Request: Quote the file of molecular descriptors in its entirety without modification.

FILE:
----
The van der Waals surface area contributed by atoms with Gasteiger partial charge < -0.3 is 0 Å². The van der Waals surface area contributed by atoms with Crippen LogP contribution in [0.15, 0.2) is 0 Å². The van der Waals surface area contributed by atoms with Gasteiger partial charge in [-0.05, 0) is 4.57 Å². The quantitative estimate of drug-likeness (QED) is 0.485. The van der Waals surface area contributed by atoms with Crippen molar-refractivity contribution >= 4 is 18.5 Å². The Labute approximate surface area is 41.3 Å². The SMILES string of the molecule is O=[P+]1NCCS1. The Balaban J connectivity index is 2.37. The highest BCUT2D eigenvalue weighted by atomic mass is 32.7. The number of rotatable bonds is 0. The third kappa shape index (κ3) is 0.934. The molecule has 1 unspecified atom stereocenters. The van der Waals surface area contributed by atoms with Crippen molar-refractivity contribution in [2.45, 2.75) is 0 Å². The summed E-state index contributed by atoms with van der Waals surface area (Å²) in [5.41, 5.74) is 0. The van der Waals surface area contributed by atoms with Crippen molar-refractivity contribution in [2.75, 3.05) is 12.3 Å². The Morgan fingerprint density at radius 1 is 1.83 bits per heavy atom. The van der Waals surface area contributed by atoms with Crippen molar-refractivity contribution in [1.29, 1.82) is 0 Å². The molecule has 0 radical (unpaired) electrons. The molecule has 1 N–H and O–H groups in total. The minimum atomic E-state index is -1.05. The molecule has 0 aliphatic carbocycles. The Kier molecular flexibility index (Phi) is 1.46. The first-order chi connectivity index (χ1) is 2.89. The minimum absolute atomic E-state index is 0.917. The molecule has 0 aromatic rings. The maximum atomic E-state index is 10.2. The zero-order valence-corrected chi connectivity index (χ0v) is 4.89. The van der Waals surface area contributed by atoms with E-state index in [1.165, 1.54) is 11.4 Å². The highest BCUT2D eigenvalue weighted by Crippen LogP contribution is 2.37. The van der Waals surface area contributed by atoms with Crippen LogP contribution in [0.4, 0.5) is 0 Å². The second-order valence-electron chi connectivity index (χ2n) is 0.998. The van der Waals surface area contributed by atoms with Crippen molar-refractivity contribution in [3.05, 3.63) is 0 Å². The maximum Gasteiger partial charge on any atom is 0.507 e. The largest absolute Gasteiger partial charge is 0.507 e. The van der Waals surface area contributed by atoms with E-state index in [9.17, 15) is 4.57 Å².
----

The van der Waals surface area contributed by atoms with Gasteiger partial charge < -0.3 is 0 Å². The van der Waals surface area contributed by atoms with Crippen LogP contribution in [0.15, 0.2) is 0 Å². The van der Waals surface area contributed by atoms with Gasteiger partial charge in [-0.05, 0) is 4.57 Å². The quantitative estimate of drug-likeness (QED) is 0.485. The van der Waals surface area contributed by atoms with Crippen molar-refractivity contribution >= 4 is 18.5 Å². The Labute approximate surface area is 41.3 Å². The SMILES string of the molecule is O=[P+]1NCCS1. The Balaban J connectivity index is 2.37. The highest BCUT2D eigenvalue weighted by atomic mass is 32.7. The number of rotatable bonds is 0. The third kappa shape index (κ3) is 0.934. The molecule has 1 unspecified atom stereocenters. The van der Waals surface area contributed by atoms with Crippen molar-refractivity contribution in [2.45, 2.75) is 0 Å². The summed E-state index contributed by atoms with van der Waals surface area (Å²) in [5.41, 5.74) is 0. The van der Waals surface area contributed by atoms with Crippen molar-refractivity contribution in [2.75, 3.05) is 12.3 Å². The Morgan fingerprint density at radius 1 is 1.83 bits per heavy atom. The van der Waals surface area contributed by atoms with Crippen molar-refractivity contribution in [1.29, 1.82) is 0 Å². The molecule has 0 radical (unpaired) electrons. The molecule has 1 N–H and O–H groups in total. The minimum atomic E-state index is -1.05. The molecule has 0 aliphatic carbocycles. The Kier molecular flexibility index (Phi) is 1.46. The first-order chi connectivity index (χ1) is 2.89. The minimum absolute atomic E-state index is 0.917. The molecule has 0 aromatic rings. The maximum atomic E-state index is 10.2. The zero-order valence-corrected chi connectivity index (χ0v) is 4.89. The van der Waals surface area contributed by atoms with E-state index in [1.165, 1.54) is 11.4 Å². The highest BCUT2D eigenvalue weighted by Crippen LogP contribution is 2.37. The van der Waals surface area contributed by atoms with Crippen LogP contribution in [0.4, 0.5) is 0 Å². The second-order valence-electron chi connectivity index (χ2n) is 0.998. The van der Waals surface area contributed by atoms with Crippen molar-refractivity contribution in [3.05, 3.63) is 0 Å². The maximum Gasteiger partial charge on any atom is 0.507 e. The largest absolute Gasteiger partial charge is 0.507 e. The van der Waals surface area contributed by atoms with E-state index in [9.17, 15) is 4.57 Å².